“Bridesmaids” Movie Review


     In true “Hang Over”, “40 Year Old Virgin”, and “Wedding Crashers” fashion, “Bridesmaids” comes along to let the girls have some raunchy fun too.  In mentioning those other films, which were centered on an all male cast, the roles are simply flipped and we have an R-rated comedy about the female side of things.  Does this obvious adjustment work for this, yet another Judd Apatow produced summer gross out comedy?  From a character and screenwriting standpoint, Bridesmaids not only comes through, but does so with a brand of physical comedy not typically seen by their male counterparts.  In fact, its really not the gross out gags that made laugh the most, it was the Jim Carrey like physical comedy pulled off by certain members of the cast along with hilarious dialogue that really got the crowd roaring.

     Annie (Kristen Wiig) is a semi depressed loser of a thirty something woman.  The initial scenes do everything they can to first convey this point.  She is single and dates womanizers who won’t allow her to stay the night after they are through using her.  Her small business recently went under because of the recession she says.  She shares a small apartment with two odd ball English people who must be seen to be believed.  She now works at a low rent jewelry store making $350 a week doing a job her mother got for her.  To top it all off, her best friend Lillian (Maya Rudolph) has found the man of her dreams and is getting married.  Of course, guess who now has the extra added stress of being the Maid of Honor!

     And what a stress it turns out to be as it is the fundamental source of each of the film’s comic set pieces.  To say the least, Annie struggles with her new responsibility.  Making matters worse is her competition for the job.  Annie and Lillian have been life long friends, but Helen (Rosie Byrne) is looking to step in.  Some of the funniest and most memorable scenes in the film center around the one upping Helen engages in as she tries to take over the Maid of Honor spot.  While I won’t go into any of them here, I will say there are enough of these scenes to keep you laughing for the entire film.  One of the things I’ve said in reviews of the past is the problem with showing all of the funniest parts of a comedy in the film’s trailer.  That is simply not the case here.  Bridesmaids runs for what would normally be an overlong 2 hours 5 minutes, yet it is consistently funny from the very first scene to the very last.

     I could’ve done without the gross out gags in the film, as they have already been overdone by the guys!  Here I thought women were supposed to be smarter, but they still felt the need to include the standard feces related jokes made possible by a bout of food poisoning at a Brazilian Steakhouse.  If you’ve seen the trailer than you know they already gave this scene away and I’ll tell you, it turns out to be the weakest scene in the film simply because its been run into the ground so many times before (Jeff Daniels in “Dumb and Dumber” 1994!).  Fortunately, the smarts of the female species prevails and the film moves on quickly to endless witty exchanges between a very oddball group of women.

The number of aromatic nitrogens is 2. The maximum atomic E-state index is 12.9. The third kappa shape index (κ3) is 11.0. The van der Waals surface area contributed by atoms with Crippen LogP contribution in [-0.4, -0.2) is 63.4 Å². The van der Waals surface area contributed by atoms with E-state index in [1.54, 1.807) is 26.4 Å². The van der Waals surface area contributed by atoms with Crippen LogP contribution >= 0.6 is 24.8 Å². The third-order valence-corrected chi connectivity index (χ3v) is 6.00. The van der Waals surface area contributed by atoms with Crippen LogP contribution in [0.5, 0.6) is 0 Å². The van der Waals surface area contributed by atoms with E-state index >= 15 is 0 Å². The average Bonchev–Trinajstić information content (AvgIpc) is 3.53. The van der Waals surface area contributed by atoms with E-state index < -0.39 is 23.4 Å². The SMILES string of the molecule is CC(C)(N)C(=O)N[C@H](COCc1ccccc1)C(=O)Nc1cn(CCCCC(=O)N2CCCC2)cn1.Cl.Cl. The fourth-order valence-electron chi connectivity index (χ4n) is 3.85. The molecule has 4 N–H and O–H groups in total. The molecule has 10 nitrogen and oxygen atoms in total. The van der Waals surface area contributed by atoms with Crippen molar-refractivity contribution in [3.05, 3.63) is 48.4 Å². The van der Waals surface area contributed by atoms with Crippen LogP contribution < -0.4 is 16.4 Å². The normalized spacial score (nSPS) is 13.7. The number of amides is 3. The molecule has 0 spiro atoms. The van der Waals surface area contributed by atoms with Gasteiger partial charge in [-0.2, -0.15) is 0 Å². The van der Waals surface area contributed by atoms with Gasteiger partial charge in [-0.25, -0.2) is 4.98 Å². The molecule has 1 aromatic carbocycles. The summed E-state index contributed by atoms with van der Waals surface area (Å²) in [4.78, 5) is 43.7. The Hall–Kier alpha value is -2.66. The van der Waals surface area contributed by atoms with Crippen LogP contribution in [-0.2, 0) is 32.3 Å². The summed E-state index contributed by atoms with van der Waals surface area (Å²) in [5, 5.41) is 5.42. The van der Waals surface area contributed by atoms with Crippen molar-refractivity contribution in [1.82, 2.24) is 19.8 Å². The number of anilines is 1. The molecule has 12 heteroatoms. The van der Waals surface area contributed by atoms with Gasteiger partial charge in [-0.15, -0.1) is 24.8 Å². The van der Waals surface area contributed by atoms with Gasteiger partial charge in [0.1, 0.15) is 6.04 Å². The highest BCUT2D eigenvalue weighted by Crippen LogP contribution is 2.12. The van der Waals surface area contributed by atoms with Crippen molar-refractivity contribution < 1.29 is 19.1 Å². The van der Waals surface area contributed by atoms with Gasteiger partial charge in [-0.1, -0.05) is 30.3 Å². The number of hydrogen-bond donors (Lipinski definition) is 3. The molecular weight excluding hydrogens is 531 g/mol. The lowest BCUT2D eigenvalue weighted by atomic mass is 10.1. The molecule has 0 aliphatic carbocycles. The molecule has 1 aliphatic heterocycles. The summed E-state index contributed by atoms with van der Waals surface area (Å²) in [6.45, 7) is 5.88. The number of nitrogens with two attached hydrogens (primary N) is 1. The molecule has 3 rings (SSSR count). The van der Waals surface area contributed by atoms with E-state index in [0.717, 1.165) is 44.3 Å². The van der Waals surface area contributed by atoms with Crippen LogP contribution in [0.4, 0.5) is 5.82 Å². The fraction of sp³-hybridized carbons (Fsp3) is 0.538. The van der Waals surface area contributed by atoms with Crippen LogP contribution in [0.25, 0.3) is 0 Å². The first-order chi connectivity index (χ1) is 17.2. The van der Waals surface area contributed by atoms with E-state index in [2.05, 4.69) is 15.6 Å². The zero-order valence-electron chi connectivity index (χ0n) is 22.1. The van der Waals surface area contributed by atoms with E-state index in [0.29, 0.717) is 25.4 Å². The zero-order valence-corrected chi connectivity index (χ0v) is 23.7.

Though this film, penned by Wiig herself, has the DNA of an SNL sketch written all over it, I found the various set pieces meshed together well.  There is an on going romance brewing with the town’s local cop that keeps Annie busy between each wedding related event.  There is also Megan.  Played to scene stealing effect by Melissa McCarthy (the TV Show “Mike and Molly”), Megan is introduced early and has a tremendous comic impact in every scene she is in.  Her and Wiig would have made a great comic duo in and of themselves, but that is take nothing away from the excellent all around cast supporting them in this film.  There is just too much to go into here as the film is rich in comic gold everywhere you turn.

     To ordain Bridesmaids as the funniest film of the year would be a bit premature and when I compare it to the best comedies of the last few years or even the last decade, I feel as though I have to take it down a slight notch just because of the originality factor.  We’ve seen much of this before with male characters, but seeing women do the same confirms what many men already know.  Women are just as nasty when amongst themselves and being a “woman” as a standard apparently goes out the window when they are alone together.  For this reason, guys should not shy away from seeing Bridesmaids as it is not a “chick flick”.  It’s every guy’s favorite film done up as a female coming out party.  I only ask, what took so long?  GRADE: B+